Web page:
Sometime symbolic customs supply boundaries necessary for the maintanance of communities. Othertimes they are merely expectations.

    ”Eg” wrt boundaries (A) certain requirements must be met in order to claim the rights and responsibilities of US citizenship; and (B) baptism is required for entrance into many Christian churches.

    “When did your family become US ‘citizens’?”

    “I was born in the States in ’56; my wife became naturalized in the mid-’90s.”

    “How did she do that?”

    “She held up her right hand and said some words. Then I’m pretty sure somebody entered her name upon some official register somewhere.”

    “Oh, I see. And is your family ‘Christian’?”

    “Well, we have been formally recognized as ones who have been symbolically washed and reborn into our acceptance of the customs and fellowship within the community of believers in Christ.”

    “Can you tell me something about your practices as a Christian?”

    “Well, on Sunday morning we both get up, she gets ready and puts on a dress, I put on a white shirt and a necktie….”

    “Wow, all that is required?”

    “No, not really. But it is a custom genearlly in my Latter-day Saint community. But, I think someone could be a fully straightlaced Mormon in practice and/or one who’s very orthodox in belief and go to church dressed in bluejeans and a teeshirt, I’m pretty sure. And, someone could be at church in a fine suit and be a real scoundrel and/or extremely heterodox in belief, on the other hand, as well.”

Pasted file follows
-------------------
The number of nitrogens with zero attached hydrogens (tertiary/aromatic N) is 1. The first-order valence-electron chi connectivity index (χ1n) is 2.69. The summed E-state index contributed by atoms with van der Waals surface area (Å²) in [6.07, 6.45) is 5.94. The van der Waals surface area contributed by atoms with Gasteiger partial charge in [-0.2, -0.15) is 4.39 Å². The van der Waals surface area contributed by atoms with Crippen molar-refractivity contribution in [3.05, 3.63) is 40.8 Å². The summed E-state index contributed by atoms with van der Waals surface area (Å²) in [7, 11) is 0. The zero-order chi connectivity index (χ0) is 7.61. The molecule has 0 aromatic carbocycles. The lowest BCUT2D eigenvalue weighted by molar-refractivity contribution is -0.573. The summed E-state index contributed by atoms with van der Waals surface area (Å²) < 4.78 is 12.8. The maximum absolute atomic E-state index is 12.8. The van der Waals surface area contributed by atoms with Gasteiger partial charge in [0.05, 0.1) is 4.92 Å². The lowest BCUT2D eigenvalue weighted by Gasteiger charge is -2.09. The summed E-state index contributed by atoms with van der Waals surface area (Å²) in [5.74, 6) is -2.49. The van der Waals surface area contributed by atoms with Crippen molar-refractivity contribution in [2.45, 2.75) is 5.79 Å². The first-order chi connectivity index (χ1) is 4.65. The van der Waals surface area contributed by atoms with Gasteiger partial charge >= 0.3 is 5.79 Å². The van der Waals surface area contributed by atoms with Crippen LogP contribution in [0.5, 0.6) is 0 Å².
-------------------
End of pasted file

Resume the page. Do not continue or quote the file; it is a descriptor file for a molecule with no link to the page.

– – –

    FROM the WPædia article “Tzniut”: “[… …] Style of dress involves cultural considerations distinct from religious requirements. There are many Conservative and Reform synagogues in which suits and ties are socially expected, while there are many Orthodox synagogues (especially in Israel) where dress, while meeting religious modesty requirements, is quite casual. [… …]”

    Would this be because the folks at some synagogues consider formal attire a marker of respect (dressing at one’s religious services as one would in one’s culture to meet a dignitary)? Whereas others see a come-as-you-are type thing as more egalitarian, more — “class-less”?

    – – –

    A GUEST blogpost by Richard Florida at Andrew Sullivan’s blog today starts: “Why Class Still Matters. Class is a word that elicits strong, and sometimes strange, reactions from many Americans. Once a powerful construct understanding economies and societies, class has been all but banished from the lexicon of social scientists and from the public conversation.”

  14. Thanks 15. That raises more questions than it answers, I suppose. I’m looking up the Richard Florida blog right now.

  15. Manners show consideration for the people whose company you find yourself in. Which is why we try to learn about different cultures before we visit them and do as they do.